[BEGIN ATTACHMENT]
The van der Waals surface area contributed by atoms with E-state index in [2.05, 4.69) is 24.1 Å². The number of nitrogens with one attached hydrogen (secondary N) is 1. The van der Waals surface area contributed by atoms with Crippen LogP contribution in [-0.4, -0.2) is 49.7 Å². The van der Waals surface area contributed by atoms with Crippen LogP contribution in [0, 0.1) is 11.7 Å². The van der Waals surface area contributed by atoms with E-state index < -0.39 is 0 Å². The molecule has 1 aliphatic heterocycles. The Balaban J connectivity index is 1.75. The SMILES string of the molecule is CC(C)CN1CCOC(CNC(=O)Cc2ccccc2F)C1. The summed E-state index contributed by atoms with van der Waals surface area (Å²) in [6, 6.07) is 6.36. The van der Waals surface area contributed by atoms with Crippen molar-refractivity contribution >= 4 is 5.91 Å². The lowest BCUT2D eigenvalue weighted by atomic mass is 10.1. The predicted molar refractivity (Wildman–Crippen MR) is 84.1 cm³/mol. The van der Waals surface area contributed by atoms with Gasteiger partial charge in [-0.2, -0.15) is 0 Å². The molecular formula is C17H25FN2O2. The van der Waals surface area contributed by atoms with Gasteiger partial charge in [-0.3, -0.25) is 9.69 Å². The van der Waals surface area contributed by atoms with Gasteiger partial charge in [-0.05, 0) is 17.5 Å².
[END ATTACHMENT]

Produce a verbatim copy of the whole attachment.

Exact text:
The van der Waals surface area contributed by atoms with E-state index in [2.05, 4.69) is 24.1 Å². The number of nitrogens with one attached hydrogen (secondary N) is 1. The van der Waals surface area contributed by atoms with Crippen LogP contribution in [-0.4, -0.2) is 49.7 Å². The van der Waals surface area contributed by atoms with Crippen LogP contribution in [0, 0.1) is 11.7 Å². The van der Waals surface area contributed by atoms with E-state index < -0.39 is 0 Å². The molecule has 1 aliphatic heterocycles. The Balaban J connectivity index is 1.75. The SMILES string of the molecule is CC(C)CN1CCOC(CNC(=O)Cc2ccccc2F)C1. The summed E-state index contributed by atoms with van der Waals surface area (Å²) in [6, 6.07) is 6.36. The van der Waals surface area contributed by atoms with Crippen molar-refractivity contribution >= 4 is 5.91 Å². The lowest BCUT2D eigenvalue weighted by atomic mass is 10.1. The predicted molar refractivity (Wildman–Crippen MR) is 84.1 cm³/mol. The van der Waals surface area contributed by atoms with Gasteiger partial charge in [-0.2, -0.15) is 0 Å². The molecular formula is C17H25FN2O2. The van der Waals surface area contributed by atoms with Gasteiger partial charge in [-0.3, -0.25) is 9.69 Å². The van der Waals surface area contributed by atoms with Gasteiger partial charge in [-0.05, 0) is 17.5 Å².